The bending moment at a location in an element is the amount by which the moments of the external forces acting to one side of the location, about any point in their a b d Fig. In the simple beam shown here shear force and bending moment are the only internal forces required to produce equilibrium in the element isolated by the cut. These are therefore the only internal forces which act on the cross-section at which the cut was made.
In the case of the portal frame, axial thrust is also required at the cross-section exposed by the cut. Shear force and bending moment occur in structural elements which are bent by the action of the applied load.
Beams and slabs are examples of such elements. One other type of internal force can act on the cross-section of an element, namely axial thrust Fig. This is defined as the amount by which the external forces acting on the element to one side of a particular location do not balance when they are resolved parallel to the direction of the element.
Axial thrust can be either tensile or compressive. In the general case each cross-section of a structural element is acted upon by all three internal forces, namely shear force, bending moment and axial thrust. In the element-sizing part of the calculations, cross-section sizes are determined that ensure the levels of stress which these produce are not excessive.
The efficiency with which these internal forces can be resisted depends on the shape of the crosssection see Section 4. Bending moment is normally large in the vicinity of mid-span and near rigid joints.
Shear force is highest near support joints. Axial thrust is usually constant along the length of structural elements. In present-day practice these calculations are processed by computer and the results presented graphically in the form of bending moment, shear force and axial thrust diagrams for each structural element. In other words, the size of the cross-section must allow the internal forces determined in the analysis to be carried without overloading the structural material and without the occurrence of excessive deflection.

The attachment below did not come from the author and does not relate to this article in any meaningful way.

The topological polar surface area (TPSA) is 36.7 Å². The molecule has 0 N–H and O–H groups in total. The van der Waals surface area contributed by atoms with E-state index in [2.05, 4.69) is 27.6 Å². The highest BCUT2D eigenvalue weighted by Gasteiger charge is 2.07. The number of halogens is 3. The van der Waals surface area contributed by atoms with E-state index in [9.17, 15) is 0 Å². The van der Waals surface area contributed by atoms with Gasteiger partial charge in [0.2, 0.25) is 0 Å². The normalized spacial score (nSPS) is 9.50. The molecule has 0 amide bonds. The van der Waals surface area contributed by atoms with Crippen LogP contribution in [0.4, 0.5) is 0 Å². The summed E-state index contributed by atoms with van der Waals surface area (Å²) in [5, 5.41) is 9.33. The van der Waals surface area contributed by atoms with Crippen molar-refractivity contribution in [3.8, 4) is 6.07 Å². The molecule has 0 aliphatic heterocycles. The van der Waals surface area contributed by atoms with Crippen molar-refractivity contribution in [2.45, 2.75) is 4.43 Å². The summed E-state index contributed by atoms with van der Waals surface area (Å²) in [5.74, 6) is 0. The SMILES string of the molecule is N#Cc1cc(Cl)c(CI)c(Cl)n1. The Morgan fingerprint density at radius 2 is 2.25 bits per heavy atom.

The calculations which are carried out to achieve this involve the use of the concepts of stress and strain see Appendix 2. In the sizing calculations each element is considered individually and the area of crosssection determined which will maintain the stress at an acceptable level in response to the peak internal forces.
The detailed aspects of the calculations depend on the type of internal force and, therefore, the stress involved and on the properties of the structural material. As with most types of design the evolution of the final form and dimensions of a structure is, to some extent, a cyclic process.
If the element-sizing procedures yield cross-sections which are considered to be excessively large or unsuitable in some other way, modification of the overall form of the structure will be undertaken so as to redistribute the internal forces. Then, the whole cycle of analysis and element-sizing calculations must be repeated.
If a structure has a geometry which is stable and the cross-sections of the elements are sufficiently large to ensure that it has adequate strength it will not collapse under the action of the loads which are applied to it.
It will therefore be safe, but this does not necessarily mean that its performance will be satisfactory Fig. It may suffer a large amount of Structural requirements separate issue and is considered separately in the design of structures. The deflection which occurs in response to a given application of load to a structure depends on the sizes of the cross-sections of the elements6 and can be calculated once element dimensions have been determined.